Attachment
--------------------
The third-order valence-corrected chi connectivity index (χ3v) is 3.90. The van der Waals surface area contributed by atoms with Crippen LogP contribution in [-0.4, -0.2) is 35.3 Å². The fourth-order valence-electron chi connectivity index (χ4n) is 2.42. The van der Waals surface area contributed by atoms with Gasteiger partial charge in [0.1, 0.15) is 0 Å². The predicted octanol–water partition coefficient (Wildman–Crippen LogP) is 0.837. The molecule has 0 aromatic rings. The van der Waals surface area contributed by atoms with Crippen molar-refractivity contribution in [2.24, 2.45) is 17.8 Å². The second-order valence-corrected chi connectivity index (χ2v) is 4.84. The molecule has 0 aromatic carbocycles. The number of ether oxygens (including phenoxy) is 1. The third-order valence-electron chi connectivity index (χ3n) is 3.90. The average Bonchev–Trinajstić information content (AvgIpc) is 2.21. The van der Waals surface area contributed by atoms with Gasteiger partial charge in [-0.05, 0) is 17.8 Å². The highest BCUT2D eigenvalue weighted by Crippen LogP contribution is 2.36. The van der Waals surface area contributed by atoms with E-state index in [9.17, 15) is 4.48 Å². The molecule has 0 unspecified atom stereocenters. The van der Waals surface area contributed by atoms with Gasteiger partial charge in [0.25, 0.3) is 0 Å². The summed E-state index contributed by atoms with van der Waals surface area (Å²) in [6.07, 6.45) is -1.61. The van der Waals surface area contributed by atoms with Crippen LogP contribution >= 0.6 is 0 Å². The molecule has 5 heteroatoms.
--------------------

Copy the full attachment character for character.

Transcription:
The third-order valence-corrected chi connectivity index (χ3v) is 3.90. The van der Waals surface area contributed by atoms with Crippen LogP contribution in [-0.4, -0.2) is 35.3 Å². The fourth-order valence-electron chi connectivity index (χ4n) is 2.42. The van der Waals surface area contributed by atoms with Gasteiger partial charge in [0.1, 0.15) is 0 Å². The predicted octanol–water partition coefficient (Wildman–Crippen LogP) is 0.837. The molecule has 0 aromatic rings. The van der Waals surface area contributed by atoms with Crippen molar-refractivity contribution in [2.24, 2.45) is 17.8 Å². The second-order valence-corrected chi connectivity index (χ2v) is 4.84. The molecule has 0 aromatic carbocycles. The number of ether oxygens (including phenoxy) is 1. The third-order valence-electron chi connectivity index (χ3n) is 3.90. The average Bonchev–Trinajstić information content (AvgIpc) is 2.21. The van der Waals surface area contributed by atoms with Gasteiger partial charge in [-0.05, 0) is 17.8 Å². The highest BCUT2D eigenvalue weighted by Crippen LogP contribution is 2.36. The van der Waals surface area contributed by atoms with E-state index in [9.17, 15) is 4.48 Å². The molecule has 0 unspecified atom stereocenters. The van der Waals surface area contributed by atoms with Gasteiger partial charge in [0.25, 0.3) is 0 Å². The summed E-state index contributed by atoms with van der Waals surface area (Å²) in [6.07, 6.45) is -1.61. The van der Waals surface area contributed by atoms with Crippen LogP contribution >= 0.6 is 0 Å². The molecule has 5 heteroatoms.